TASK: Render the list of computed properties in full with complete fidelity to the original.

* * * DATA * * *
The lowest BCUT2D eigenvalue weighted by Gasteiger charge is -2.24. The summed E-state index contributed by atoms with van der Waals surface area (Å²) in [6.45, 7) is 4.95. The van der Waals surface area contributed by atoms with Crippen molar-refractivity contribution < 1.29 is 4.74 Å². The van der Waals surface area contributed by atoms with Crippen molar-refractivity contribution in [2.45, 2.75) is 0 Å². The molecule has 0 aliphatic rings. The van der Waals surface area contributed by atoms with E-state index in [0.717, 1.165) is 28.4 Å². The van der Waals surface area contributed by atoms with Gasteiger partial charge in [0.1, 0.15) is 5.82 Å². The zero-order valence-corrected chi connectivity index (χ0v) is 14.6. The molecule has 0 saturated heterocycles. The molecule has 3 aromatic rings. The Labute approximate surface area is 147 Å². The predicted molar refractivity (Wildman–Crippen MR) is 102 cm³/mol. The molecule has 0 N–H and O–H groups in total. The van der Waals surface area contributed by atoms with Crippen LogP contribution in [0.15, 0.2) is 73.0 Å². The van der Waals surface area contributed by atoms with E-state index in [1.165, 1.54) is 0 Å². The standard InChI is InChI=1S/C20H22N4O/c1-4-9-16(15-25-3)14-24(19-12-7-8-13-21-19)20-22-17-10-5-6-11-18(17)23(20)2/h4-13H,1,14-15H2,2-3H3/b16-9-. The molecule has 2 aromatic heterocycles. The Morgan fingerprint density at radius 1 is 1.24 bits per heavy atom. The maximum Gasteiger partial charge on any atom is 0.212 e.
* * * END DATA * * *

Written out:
The lowest BCUT2D eigenvalue weighted by Gasteiger charge is -2.24. The summed E-state index contributed by atoms with van der Waals surface area (Å²) in [6.45, 7) is 4.95. The van der Waals surface area contributed by atoms with Crippen molar-refractivity contribution < 1.29 is 4.74 Å². The van der Waals surface area contributed by atoms with Crippen molar-refractivity contribution in [2.45, 2.75) is 0 Å². The molecule has 0 aliphatic rings. The van der Waals surface area contributed by atoms with E-state index in [0.717, 1.165) is 28.4 Å². The van der Waals surface area contributed by atoms with Gasteiger partial charge in [0.1, 0.15) is 5.82 Å². The zero-order valence-corrected chi connectivity index (χ0v) is 14.6. The molecule has 0 saturated heterocycles. The molecule has 3 aromatic rings. The Labute approximate surface area is 147 Å². The predicted molar refractivity (Wildman–Crippen MR) is 102 cm³/mol. The molecule has 0 N–H and O–H groups in total. The van der Waals surface area contributed by atoms with Crippen LogP contribution in [0.15, 0.2) is 73.0 Å². The van der Waals surface area contributed by atoms with E-state index in [1.165, 1.54) is 0 Å². The standard InChI is InChI=1S/C20H22N4O/c1-4-9-16(15-25-3)14-24(19-12-7-8-13-21-19)20-22-17-10-5-6-11-18(17)23(20)2/h4-13H,1,14-15H2,2-3H3/b16-9-. The molecule has 2 aromatic heterocycles. The Morgan fingerprint density at radius 1 is 1.24 bits per heavy atom. The maximum Gasteiger partial charge on any atom is 0.212 e.